It is a truth universally acknowledged that one when becomes a writer paid (minimally, but paid!) for writing, one chucks all of one’s precious notions about craft and art and motivation out the window that has needed replacing for three years (ha, ha!) and gets to writing.
I used to wonder aloud, “What’s my motivation?”
Now I have a very easy answer. “Your motivation is you need to write this book before the planet explodes or your deadline arrives, whichever comes first, so chop chop.”
I am not yet an author who works from a ten-page outline with all the major story threads and characters identified and explored, but I aspire to be that author someday. As very much a “pantser,” one who “finds” her story by stumbling continuously, in the dark, I am slowly but surely becoming a plotter. And you know what? It’s good, especially when one writes mysteries where there are, by necessity, clues and red herrings and it’s helpful to know some of that stuff up front. I truly despair of my young aversion to plotting.
Not setting as in story but setting as in, “Oh, this airplane ride isn’t 100% turbulent. Time to write!” I prefer to write at home, but gone are the days when I can be choosy about location.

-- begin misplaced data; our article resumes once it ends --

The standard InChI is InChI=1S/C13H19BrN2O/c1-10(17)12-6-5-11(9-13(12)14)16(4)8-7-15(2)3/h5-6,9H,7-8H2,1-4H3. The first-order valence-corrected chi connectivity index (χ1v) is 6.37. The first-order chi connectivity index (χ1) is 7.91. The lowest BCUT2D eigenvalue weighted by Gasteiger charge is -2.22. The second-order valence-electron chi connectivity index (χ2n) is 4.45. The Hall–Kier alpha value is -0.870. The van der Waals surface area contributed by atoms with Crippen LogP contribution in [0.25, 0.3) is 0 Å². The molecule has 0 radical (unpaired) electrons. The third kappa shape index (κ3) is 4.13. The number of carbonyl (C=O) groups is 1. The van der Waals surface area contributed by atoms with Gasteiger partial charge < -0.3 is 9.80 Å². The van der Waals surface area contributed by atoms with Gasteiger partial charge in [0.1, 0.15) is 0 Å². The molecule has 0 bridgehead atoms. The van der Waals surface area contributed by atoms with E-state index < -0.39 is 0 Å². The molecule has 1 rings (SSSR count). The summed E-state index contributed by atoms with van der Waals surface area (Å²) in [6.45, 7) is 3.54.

I know it to be true that these are the sentences that never, ever, not even once, survive to final drafts, so now when I see them I say, “Oh, look at you! So pretty!” and delete them before I forget and have to do it months down the road.
Writing is rewriting. You’ve heard it said, and it’s true. I used to love writing first drafts. Now I am simply grateful for them. Without one, I cannot do the real, hard, up to the elbows in muck job of editing, which I enjoy because I am a sadist.
I used to celebrate finishing a novel, and tell everyone, and go out to dinner. Now I tell my partner to go get something nice at the liquor store, pause for the length of two TV dramas I can watch back-to-back, and jump into the next project. They says sharks die if they stop swimming. I’ve come to think of myself as a writing shark.